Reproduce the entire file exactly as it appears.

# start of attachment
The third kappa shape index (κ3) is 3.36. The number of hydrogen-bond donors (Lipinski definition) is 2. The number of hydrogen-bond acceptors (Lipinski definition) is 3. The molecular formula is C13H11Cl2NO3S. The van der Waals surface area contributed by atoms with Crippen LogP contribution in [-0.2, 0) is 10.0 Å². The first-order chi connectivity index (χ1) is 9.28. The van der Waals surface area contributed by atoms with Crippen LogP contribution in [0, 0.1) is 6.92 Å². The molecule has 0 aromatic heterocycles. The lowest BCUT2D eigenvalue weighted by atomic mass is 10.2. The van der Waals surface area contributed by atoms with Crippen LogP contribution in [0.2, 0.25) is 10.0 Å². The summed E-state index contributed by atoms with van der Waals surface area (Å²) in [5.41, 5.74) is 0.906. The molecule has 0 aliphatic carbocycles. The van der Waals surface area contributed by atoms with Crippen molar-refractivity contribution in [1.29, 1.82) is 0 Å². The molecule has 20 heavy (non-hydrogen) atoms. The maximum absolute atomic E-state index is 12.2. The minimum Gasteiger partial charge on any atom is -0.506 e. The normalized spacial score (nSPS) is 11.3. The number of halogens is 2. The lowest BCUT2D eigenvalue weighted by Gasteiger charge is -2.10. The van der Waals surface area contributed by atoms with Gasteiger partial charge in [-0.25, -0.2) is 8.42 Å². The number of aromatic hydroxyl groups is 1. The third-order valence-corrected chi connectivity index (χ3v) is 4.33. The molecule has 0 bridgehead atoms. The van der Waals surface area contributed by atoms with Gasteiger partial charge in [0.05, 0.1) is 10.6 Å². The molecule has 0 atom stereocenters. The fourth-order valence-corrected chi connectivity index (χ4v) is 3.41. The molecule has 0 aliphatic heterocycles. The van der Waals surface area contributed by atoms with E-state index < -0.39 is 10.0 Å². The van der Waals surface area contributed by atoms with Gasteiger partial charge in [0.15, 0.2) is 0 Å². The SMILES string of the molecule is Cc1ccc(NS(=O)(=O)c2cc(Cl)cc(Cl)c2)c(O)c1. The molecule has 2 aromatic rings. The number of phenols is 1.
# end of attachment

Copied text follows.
The third kappa shape index (κ3) is 3.36. The number of hydrogen-bond donors (Lipinski definition) is 2. The number of hydrogen-bond acceptors (Lipinski definition) is 3. The molecular formula is C13H11Cl2NO3S. The van der Waals surface area contributed by atoms with Crippen LogP contribution in [-0.2, 0) is 10.0 Å². The first-order chi connectivity index (χ1) is 9.28. The van der Waals surface area contributed by atoms with Crippen LogP contribution in [0, 0.1) is 6.92 Å². The molecule has 0 aromatic heterocycles. The lowest BCUT2D eigenvalue weighted by atomic mass is 10.2. The van der Waals surface area contributed by atoms with Crippen LogP contribution in [0.2, 0.25) is 10.0 Å². The summed E-state index contributed by atoms with van der Waals surface area (Å²) in [5.41, 5.74) is 0.906. The molecule has 0 aliphatic carbocycles. The van der Waals surface area contributed by atoms with Crippen molar-refractivity contribution in [1.29, 1.82) is 0 Å². The molecule has 20 heavy (non-hydrogen) atoms. The maximum absolute atomic E-state index is 12.2. The minimum Gasteiger partial charge on any atom is -0.506 e. The normalized spacial score (nSPS) is 11.3. The number of halogens is 2. The lowest BCUT2D eigenvalue weighted by Gasteiger charge is -2.10. The van der Waals surface area contributed by atoms with Gasteiger partial charge in [-0.25, -0.2) is 8.42 Å². The number of aromatic hydroxyl groups is 1. The third-order valence-corrected chi connectivity index (χ3v) is 4.33. The molecule has 0 bridgehead atoms. The van der Waals surface area contributed by atoms with Gasteiger partial charge in [0.05, 0.1) is 10.6 Å². The molecule has 0 atom stereocenters. The fourth-order valence-corrected chi connectivity index (χ4v) is 3.41. The molecule has 0 aliphatic heterocycles. The van der Waals surface area contributed by atoms with E-state index < -0.39 is 10.0 Å². The van der Waals surface area contributed by atoms with Gasteiger partial charge in [0.15, 0.2) is 0 Å². The SMILES string of the molecule is Cc1ccc(NS(=O)(=O)c2cc(Cl)cc(Cl)c2)c(O)c1. The molecule has 2 aromatic rings. The number of phenols is 1.